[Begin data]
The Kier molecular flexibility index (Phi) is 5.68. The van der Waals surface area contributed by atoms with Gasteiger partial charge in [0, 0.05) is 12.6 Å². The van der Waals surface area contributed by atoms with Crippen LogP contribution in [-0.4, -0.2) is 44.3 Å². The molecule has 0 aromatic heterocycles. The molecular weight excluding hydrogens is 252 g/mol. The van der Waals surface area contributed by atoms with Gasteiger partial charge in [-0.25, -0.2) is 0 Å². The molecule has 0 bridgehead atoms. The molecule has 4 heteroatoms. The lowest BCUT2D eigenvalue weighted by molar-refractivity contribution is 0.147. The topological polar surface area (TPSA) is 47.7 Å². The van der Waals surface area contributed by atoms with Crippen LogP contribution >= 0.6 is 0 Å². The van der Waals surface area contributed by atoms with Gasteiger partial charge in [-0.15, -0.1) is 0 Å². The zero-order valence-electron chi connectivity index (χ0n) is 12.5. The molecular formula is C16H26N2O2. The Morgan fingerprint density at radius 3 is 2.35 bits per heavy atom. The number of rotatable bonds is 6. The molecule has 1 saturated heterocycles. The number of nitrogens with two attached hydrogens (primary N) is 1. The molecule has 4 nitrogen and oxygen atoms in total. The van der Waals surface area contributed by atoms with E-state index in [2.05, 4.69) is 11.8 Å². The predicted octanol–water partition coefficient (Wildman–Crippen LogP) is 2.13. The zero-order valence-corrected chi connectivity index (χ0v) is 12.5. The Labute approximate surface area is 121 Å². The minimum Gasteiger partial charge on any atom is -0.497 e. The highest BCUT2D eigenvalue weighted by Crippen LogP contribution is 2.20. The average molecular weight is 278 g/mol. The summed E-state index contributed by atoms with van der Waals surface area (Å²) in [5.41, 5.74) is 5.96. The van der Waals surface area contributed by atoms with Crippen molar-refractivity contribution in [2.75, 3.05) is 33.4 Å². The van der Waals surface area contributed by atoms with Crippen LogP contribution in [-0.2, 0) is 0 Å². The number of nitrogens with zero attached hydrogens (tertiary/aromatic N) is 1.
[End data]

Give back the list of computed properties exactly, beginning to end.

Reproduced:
The Kier molecular flexibility index (Phi) is 5.68. The van der Waals surface area contributed by atoms with Gasteiger partial charge in [0, 0.05) is 12.6 Å². The van der Waals surface area contributed by atoms with Crippen LogP contribution in [-0.4, -0.2) is 44.3 Å². The molecule has 0 aromatic heterocycles. The molecular weight excluding hydrogens is 252 g/mol. The van der Waals surface area contributed by atoms with Gasteiger partial charge in [-0.25, -0.2) is 0 Å². The molecule has 0 bridgehead atoms. The molecule has 4 heteroatoms. The lowest BCUT2D eigenvalue weighted by molar-refractivity contribution is 0.147. The topological polar surface area (TPSA) is 47.7 Å². The van der Waals surface area contributed by atoms with Crippen LogP contribution >= 0.6 is 0 Å². The van der Waals surface area contributed by atoms with Gasteiger partial charge in [-0.15, -0.1) is 0 Å². The zero-order valence-electron chi connectivity index (χ0n) is 12.5. The molecular formula is C16H26N2O2. The Morgan fingerprint density at radius 3 is 2.35 bits per heavy atom. The number of rotatable bonds is 6. The molecule has 1 saturated heterocycles. The number of nitrogens with two attached hydrogens (primary N) is 1. The molecule has 4 nitrogen and oxygen atoms in total. The van der Waals surface area contributed by atoms with E-state index in [2.05, 4.69) is 11.8 Å². The predicted octanol–water partition coefficient (Wildman–Crippen LogP) is 2.13. The zero-order valence-corrected chi connectivity index (χ0v) is 12.5. The Labute approximate surface area is 121 Å². The minimum Gasteiger partial charge on any atom is -0.497 e. The highest BCUT2D eigenvalue weighted by Crippen LogP contribution is 2.20. The average molecular weight is 278 g/mol. The summed E-state index contributed by atoms with van der Waals surface area (Å²) in [5.41, 5.74) is 5.96. The van der Waals surface area contributed by atoms with Crippen molar-refractivity contribution in [2.75, 3.05) is 33.4 Å². The van der Waals surface area contributed by atoms with Crippen LogP contribution in [-0.2, 0) is 0 Å². The number of nitrogens with zero attached hydrogens (tertiary/aromatic N) is 1.